Running through the alphabet of change.
Some new ones:
Had to look this one up, I admit.
One definition: Change based on the rearrangement of existent elements.
This has to be Organizational Design. Org. Design being of course the nicer sounding term.
Many a change is this rearranging of what we have. And many big change initiatives have this as a component within.
With this term Permutation Management I would make sure that the reason for the rearranging was understood. I might first design a process to come up with and describe the end state, but close on the heels of that have a strong business case around the improvement to be seen (and maybe the reason if that was good for languaging).
Are we permuting (couldn’t resist) to streamline process? Maybe to make innovation easier because of collaboration? Does this rearranging make task easier? Planning?
With this form of Permutation Management reasons and possible results are very important to success.
The second definition is just as much fun: “the act or process of changing the lineal order of an ordered set of objects “.
I could see doing this on purpose for set-in-concrete status quo processes within the organization. So many times I find myself saying,”why do you do this thing in this order” with a strange face and silence as a response. (Those scrunched up silent responses for everything change either signal they can’t believe I saw that and have the guts to call it our OR they think I am meddling- PS meddling is a competency for change practitioners).
For those times when the process absolutely HAS to do this or that at this specific spot or time Permutation Management may be the way to call it out. Justify it and it stays. Unable to give a solid argument for status quo? It changes.
A friend of mine goes into parts of his organization and fixes process at a high level.
His explanations show that sometimes he has to start from scratch, other cases are rearrangements and most are rebuilding what was once good. He is practicing Reconstruction Management.
This term is a tricky one.
You can rebuild, reconstruct and try to make the best of what you have while wasting lots of time and lots of resources (that clearly are not available).
You can also strip things down and try to redo them. Same expenditure of time and resource.
Many times these scenarios improve faster with acquisitions.
This is change that makes things just a little better.
It might be the kind that goes around looking for dotted I’s and crossed t’s.
A version more fun would be taking things that are working at about 90% and finding something that is acceptable to those participating that amps up that percentage.
The worst form of this is the kind you find with schools now as a result of “No Child Left Behind”. We have schools in our area that score in the 90’s for testing and are on “Program Improvement”. They are being monitored because they just can’t seem to go from an “A” to an “A+”. Sometimes change, or at least monitoring to produce change, is ridiculous.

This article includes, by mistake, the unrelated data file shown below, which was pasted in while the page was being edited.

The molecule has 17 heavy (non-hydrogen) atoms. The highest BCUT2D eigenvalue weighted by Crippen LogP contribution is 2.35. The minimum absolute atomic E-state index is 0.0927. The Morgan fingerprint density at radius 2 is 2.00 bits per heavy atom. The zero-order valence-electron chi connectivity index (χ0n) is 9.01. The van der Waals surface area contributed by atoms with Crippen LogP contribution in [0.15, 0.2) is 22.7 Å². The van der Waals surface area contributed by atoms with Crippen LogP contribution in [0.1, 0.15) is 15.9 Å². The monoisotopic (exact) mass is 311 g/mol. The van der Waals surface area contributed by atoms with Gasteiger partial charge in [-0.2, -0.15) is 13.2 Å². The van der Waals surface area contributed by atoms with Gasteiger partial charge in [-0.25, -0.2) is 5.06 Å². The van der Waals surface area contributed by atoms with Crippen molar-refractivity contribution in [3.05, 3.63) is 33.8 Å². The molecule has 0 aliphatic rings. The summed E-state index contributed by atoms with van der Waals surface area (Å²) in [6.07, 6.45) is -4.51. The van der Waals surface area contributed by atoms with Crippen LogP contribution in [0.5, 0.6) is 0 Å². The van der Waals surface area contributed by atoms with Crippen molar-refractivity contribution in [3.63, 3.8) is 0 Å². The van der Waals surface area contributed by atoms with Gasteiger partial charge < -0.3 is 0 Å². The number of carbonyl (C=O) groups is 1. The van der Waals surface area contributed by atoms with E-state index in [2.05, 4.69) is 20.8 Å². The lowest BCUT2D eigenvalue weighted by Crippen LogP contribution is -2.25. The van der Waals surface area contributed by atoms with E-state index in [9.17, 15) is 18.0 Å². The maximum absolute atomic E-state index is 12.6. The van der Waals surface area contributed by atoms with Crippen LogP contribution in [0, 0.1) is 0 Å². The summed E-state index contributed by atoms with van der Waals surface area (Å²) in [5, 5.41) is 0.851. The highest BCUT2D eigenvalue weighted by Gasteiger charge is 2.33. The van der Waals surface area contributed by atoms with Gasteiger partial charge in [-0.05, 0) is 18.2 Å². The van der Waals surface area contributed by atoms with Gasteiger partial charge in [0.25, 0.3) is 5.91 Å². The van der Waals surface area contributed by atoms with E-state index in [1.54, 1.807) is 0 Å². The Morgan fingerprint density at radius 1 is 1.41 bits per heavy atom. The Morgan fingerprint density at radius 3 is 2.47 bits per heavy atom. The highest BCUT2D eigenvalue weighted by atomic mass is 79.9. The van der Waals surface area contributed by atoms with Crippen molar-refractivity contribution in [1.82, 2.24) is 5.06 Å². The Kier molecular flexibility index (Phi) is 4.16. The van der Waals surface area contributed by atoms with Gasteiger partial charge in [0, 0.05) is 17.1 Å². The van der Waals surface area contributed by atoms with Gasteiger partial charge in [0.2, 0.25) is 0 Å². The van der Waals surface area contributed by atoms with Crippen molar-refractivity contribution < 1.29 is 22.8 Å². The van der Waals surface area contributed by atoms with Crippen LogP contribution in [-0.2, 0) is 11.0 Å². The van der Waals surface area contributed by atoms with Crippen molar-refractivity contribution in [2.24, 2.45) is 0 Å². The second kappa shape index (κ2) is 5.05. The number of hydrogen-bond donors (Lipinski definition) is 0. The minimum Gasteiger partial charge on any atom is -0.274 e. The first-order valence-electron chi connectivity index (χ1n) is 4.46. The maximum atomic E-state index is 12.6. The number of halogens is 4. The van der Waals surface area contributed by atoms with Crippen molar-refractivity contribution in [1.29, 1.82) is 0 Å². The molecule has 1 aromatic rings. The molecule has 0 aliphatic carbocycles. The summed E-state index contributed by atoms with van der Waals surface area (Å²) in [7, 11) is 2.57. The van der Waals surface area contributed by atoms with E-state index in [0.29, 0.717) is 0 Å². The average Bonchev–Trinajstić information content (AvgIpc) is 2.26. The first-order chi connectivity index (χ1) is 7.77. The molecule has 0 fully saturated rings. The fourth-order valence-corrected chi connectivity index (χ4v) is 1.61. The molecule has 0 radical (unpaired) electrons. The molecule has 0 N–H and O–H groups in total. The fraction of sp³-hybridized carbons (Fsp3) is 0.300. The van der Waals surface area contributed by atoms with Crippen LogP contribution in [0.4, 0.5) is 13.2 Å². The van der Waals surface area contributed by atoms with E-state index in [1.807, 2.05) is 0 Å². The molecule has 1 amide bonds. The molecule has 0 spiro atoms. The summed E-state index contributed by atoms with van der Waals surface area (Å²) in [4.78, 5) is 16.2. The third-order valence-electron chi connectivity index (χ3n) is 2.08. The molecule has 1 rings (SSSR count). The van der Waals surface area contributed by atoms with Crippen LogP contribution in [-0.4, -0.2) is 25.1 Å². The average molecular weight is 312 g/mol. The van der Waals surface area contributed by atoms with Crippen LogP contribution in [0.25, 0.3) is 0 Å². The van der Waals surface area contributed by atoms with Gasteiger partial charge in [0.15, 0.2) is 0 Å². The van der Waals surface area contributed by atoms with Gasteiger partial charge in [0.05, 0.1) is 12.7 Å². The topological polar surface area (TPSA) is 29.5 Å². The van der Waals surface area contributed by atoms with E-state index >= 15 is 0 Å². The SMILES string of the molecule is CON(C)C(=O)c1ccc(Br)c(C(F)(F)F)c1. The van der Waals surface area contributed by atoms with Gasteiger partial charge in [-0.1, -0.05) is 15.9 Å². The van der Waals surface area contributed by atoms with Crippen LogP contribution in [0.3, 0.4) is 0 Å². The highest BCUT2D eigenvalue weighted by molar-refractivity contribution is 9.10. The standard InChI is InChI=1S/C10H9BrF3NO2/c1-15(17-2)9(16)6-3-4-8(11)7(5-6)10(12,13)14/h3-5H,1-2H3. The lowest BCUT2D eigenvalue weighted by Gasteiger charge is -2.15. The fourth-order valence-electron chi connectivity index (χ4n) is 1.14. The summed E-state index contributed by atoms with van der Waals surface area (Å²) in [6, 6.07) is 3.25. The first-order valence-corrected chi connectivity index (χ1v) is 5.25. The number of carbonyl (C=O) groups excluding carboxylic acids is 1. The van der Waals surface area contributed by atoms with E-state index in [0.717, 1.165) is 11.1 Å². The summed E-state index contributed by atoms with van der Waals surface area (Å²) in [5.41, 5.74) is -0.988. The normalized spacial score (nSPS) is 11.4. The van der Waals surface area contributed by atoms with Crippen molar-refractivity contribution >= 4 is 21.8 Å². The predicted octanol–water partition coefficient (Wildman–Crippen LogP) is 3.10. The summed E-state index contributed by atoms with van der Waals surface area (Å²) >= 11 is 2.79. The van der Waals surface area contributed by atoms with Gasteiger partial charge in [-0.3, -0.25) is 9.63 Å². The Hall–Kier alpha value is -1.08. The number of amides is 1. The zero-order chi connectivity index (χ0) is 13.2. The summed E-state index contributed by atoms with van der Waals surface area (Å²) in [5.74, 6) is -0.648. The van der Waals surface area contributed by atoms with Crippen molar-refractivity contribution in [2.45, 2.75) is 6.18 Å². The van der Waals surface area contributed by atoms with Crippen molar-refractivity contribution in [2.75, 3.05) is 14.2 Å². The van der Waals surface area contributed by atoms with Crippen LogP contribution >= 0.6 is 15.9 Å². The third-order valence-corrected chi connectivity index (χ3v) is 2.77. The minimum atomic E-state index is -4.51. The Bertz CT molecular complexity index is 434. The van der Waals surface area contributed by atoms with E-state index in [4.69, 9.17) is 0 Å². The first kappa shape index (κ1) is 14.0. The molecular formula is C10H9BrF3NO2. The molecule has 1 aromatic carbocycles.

This is adding on change.
So acquisitions (sometimes called mergers- they are ALWAYS acquisitions, sometimes they can be mergers) fit perfectly.
Remodeling Management, just like the kind you might use for your own house, should have LOTS of pre-planning, lots of ideas fed into the pot. It should focus clearly on function. Then form. Then the two together.
Once form and function begin to flesh out process needs to be considered. Process will reveal resource needs (competency in the case of organizational change).
The remodeling analogy is my favorite for illustrating End State Change Management. It is easy for any of us to imagine our dream house. It is an easy exercise to have someone explain and describe that house (what it looks like, how it would be used and what it feels like to live in and use it). It is not too hard to then look back from that spot with that person and talk through the journey to get there. The list for process and task then starts to play out (with that future perspective).
Remodeling Management for me is the best kind of change. It looks at history, it looks at function and it looks at possibility. Seems we should all be doing that each day during a little daydream…
This is the scariest pretend term of them all.
I can’t think of too many times in organizations where going back creates a positive and profitable future. (We have a recent little US election that illustrates resistance to this).
There might be one form that works though. Returning to core competency.
When organization drift off into diversity or the next best fad they can go adrift. There is sometimes a painful process of stripping away all that added frivolity and returning to what you did well at in the first place. This change means reduction of force. This change is painful. It will even be painful for those left who go back to the old ways. Even the most tried and true status quo-er will feel a little emptiness (rather than the safety they thought they would get).